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, 37 (5), e291-301

Test-Retest Reliability of the Binaural Interaction Component of the Auditory Brainstem Response

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Test-Retest Reliability of the Binaural Interaction Component of the Auditory Brainstem Response

Alexander T Ferber et al. Ear Hear.

Abstract

Objectives: The binaural interaction component (BIC) is the residual auditory brainstem response (ABR) obtained after subtracting the sum of monaurally evoked from binaurally evoked ABRs. The DN1 peak-the first negative peak of the BIC-has been postulated to have diagnostic value as a biomarker for binaural hearing abilities. Indeed, not only do DN1 amplitudes depend systematically upon binaural cues to location (interaural time and level differences), but they are also predictive of central hearing deficits in humans. A prominent issue in using BIC measures as a diagnostic biomarker is that DN1 amplitudes not only exhibit considerable variability across subjects, but also within subjects across different measurement sessions.

Design: In this study, the authors investigate the DN1 amplitude measurement reliability by conducting repeated measurements on different days in eight adult guinea pigs.

Results: Despite consistent ABR thresholds, ABR and DN1 amplitudes varied between and within subjects across recording sessions. However, the study analysis reveals that DN1 amplitudes varied proportionally with parent monaural ABR amplitudes, suggesting that common experimental factors likely account for the variability in both waveforms. Despite this variability, the authors show that the shape of the dependence between DN1 amplitude and interaural time difference is preserved. The authors then provide a BIC normalization strategy using monaural ABR amplitude that reduces the variability of DN1 peak measurements. Finally, the authors evaluate this normalization strategy in the context of detecting changes of the DN1 amplitude-to-interaural time difference relationship.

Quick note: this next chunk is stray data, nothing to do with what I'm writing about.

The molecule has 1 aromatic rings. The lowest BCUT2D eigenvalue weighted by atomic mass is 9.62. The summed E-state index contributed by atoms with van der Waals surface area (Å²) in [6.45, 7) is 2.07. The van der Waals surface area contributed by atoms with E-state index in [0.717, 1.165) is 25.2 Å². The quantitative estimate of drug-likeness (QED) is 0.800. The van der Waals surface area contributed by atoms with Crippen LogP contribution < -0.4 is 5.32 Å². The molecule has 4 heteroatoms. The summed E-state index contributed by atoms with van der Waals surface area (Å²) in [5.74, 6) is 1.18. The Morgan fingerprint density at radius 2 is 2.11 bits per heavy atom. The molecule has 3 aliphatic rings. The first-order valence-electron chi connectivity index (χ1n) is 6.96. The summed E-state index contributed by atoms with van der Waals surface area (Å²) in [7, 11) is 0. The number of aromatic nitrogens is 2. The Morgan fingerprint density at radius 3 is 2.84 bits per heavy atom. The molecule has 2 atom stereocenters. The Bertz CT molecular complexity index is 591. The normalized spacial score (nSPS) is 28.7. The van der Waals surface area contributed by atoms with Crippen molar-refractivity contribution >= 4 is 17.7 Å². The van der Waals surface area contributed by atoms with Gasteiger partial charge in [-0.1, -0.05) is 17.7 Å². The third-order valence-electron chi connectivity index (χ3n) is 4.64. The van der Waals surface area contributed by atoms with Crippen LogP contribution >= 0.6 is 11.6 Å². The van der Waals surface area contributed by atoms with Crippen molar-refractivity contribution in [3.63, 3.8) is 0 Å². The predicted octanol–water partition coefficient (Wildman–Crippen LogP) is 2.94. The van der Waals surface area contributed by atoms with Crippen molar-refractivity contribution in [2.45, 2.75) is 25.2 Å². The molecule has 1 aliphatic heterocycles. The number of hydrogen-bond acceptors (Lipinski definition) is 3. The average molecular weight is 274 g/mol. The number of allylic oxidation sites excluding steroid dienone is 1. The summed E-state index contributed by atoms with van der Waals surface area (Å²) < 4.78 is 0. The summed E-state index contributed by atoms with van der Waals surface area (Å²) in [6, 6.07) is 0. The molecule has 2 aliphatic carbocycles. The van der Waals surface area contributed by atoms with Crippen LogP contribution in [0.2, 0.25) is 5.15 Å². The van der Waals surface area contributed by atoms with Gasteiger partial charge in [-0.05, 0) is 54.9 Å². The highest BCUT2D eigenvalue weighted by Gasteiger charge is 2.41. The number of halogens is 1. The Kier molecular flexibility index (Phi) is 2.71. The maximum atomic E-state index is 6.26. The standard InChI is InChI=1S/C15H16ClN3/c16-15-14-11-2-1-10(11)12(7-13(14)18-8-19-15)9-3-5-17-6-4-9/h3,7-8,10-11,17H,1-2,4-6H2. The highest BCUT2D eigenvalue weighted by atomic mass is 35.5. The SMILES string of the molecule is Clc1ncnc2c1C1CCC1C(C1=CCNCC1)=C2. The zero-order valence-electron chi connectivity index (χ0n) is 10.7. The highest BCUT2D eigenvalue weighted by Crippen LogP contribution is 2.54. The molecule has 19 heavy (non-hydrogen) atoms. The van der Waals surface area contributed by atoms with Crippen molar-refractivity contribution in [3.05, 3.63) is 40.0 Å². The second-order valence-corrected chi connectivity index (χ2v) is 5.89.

Conclusions: The study results indicate that the BIC measurement variability can be reduced by a factor of two by performing a simple and objective normalization operation. The authors discuss the potential for this normalized BIC measure as a biomarker for binaural hearing.

Conflict of interest statement

The authors have no conflict of interest to declare.

Figures

Figure 1
Figure 1
BIC recordings and reproducibility. A) Definition of the BIC: ABR waveforms obtained from monaural stimulations (blue: left, red: right) are summed to obtained the “Sum” waveform. The BIC is obtained by computing the difference between the waveform obtained by binaural stimulation (green) and the “Sum” waveform. When ITD is present in binaural stimulation, monaural waveforms are appropriately time-shifted prior to summation to match the binaurally presented ITD. The BIC amplitude is the amplitude of the DN1 peak. B) Electrode montage: The vertex-nape electrode montage employs an active electrode at the vertex and a reference electrode at the nape of the neck, with a third ground electrode placed at a distal site (here, at the hind leg). Both electrodes are midline, receiving symmetric contributions to the ABR signal and emphasizing central generators of the ABR waveform. C) Amplitude of the BIC DN1 peak measured as a function of ITD in one animal, over a range of ITD cues spanning ±2 ms. Different curves represent the same experiment conducted on 4 different days.
Figure 2
Figure 2
BIC amplitude at 0 ITD is affected by long term hearing loss (see text, blue and green dots), which could be the result of two transformations of the BIC amplitude to ITD relationship (blue curve): a global scaling of BIC DN1 amplitude across ITDs (A, green curve), or a lateral shift of the relationship curve toward nonzero ITDs (B, green curve).